Karkkainen divides his book into three parts, addressing ecclesiological traditions, leading contemporary ecclesiologists, and contextual ecclesiologies.
Part one takes us through six ecclesial traditions, as well as a discussion of the ecumenical movement. In the Eastern Orthodox tradition, the church is founded in the work of Christ through the presence of the Holy Spirit (23). They hold strongly to pneumatology, but not at the loss of the other members of the Trinity (17). The Roman Catholic Church has defined the church as the “People of God” (28); wherever the people are, there the church is. The sacraments provide the structure for the building of the church, and therefore provide the foundation for building communion (31). Luther saw the church as both a communion of saints and a communion of sinners (41). He also believed in the “priesthood of all believers” which diminishes the distance between the “official” or ordained ministers and the rest of the community (43-44). Calvin, in the Reformed tradition, saw the church as the visible community and baptism as the entrance into that community (51). The invisible church is made of the “elect” and is an “object of hope” and not a present day reality (53). The union between God and man, through Christ, is found in the visible church (53). The Free church sees the church as those who have truly been converted to Christ, rather than just claim his name (62). They believe the Spirit enables all true believers to have unmediated access to God (62) and emphasize mission as the primary purpose of the church (66). The Pentecostal/Charismatic churches have not focused on ecclesiology and there is no one mark of the “true” church, therefore, Pentecostal churches take many forms (73-74). The focus is on experiencing God; worship is a mix of spontaneous expressions and attentiveness to God’s presence (71). The Ecumenical movement is based on the idea that there is one Christ, therefore, there should be one church (79). However, this unity is difficult to develop because there are different perceptions of what unity in the church means.
Part two introduces seven leading ecclesiologists. Zizioulas’ ideas about church are shaped by the idea of koinonia, “community,” as even God exists in community through the trinity (95). Kung calls for renewal and reform in the church (104). He saw the historical church as the starting place for reform, beginning with our understanding of the New Testament church (105). Pannenburg’s ecclesiology is largely based on the “communion of the saints” (119). He asserts that even though accepting the faith is a personal decision, it must be done in conjunction with the church, which is the source of God’s Spirit and grace (114). Moltmann holds a Trinitarian emphasis (127), resulting in a view of the church as a communion of equals just as each member of the Trinity is equal (128). The church should be inclusive and relational, after the model of the trinity (128). Volf sees participation with God and the Trinity as a present day possibility, based on 1 John 1:3 (135), and sees the church as simple a people who gather in Jesus’ name, based on Matthew 18:20 (136). McClendon is a Baptist theologian who believes church begins with the local community of believers (143) who are both “redeemed and redemptive” (147). Newbigin holds a missionary ecclesiology and sees the church as a “pilgrim people of God” (152).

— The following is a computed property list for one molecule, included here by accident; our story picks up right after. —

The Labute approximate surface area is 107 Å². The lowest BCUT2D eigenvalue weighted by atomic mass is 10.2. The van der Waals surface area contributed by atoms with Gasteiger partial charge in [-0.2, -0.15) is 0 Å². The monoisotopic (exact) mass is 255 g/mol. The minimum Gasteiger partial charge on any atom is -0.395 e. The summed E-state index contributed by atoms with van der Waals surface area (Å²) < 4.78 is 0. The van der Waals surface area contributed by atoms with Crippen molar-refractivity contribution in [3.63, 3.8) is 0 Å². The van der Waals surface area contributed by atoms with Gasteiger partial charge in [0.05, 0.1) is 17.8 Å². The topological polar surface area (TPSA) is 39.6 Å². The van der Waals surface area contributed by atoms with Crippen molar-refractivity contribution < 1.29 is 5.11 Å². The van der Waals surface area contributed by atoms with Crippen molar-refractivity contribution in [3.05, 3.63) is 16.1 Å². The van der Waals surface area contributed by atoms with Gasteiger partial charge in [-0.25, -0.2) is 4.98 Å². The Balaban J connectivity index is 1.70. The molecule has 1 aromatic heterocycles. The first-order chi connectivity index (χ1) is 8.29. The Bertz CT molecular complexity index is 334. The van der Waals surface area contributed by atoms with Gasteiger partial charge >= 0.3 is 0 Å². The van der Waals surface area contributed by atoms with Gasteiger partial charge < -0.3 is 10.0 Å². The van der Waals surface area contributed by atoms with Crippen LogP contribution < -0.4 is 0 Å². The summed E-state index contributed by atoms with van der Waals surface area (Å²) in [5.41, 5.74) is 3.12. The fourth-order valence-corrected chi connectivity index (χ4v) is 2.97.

Part three presents seven contextual ecclesiologies. The non-church movement in Asia sees the church as a spiritual body that cannot be seen by physical eyes; it is as invisible as our faith (168). The church is life, not an institution (169). Latin America is seeing the growth of base church communities, which argue for a church community “from below,” a grassroots effort reorienting the church toward social justice (175, 177). The Feminist church seeks liberation for all at the margins, not just females (187) and advocates “church in the round,” a family style of leadership symbolized by the kitchen table (187). African independent churches seek a non-western form of Christianity rooted in African culture, not just contextualized elements of Western faith (195). The Shepherding movement places emphasis on discipleship and personal pastoral care and is closely related to the house church movement (202). The World church places its focus on revelation and our response to that revelation (215). The world church is questioning, points to the Holy Spirit, and reaches beyond its own boundaries (216). The post-Christian church, or “Another City”, is a church reminiscent of the early church, in which a distinct community of believers challenges the predominant ways of life.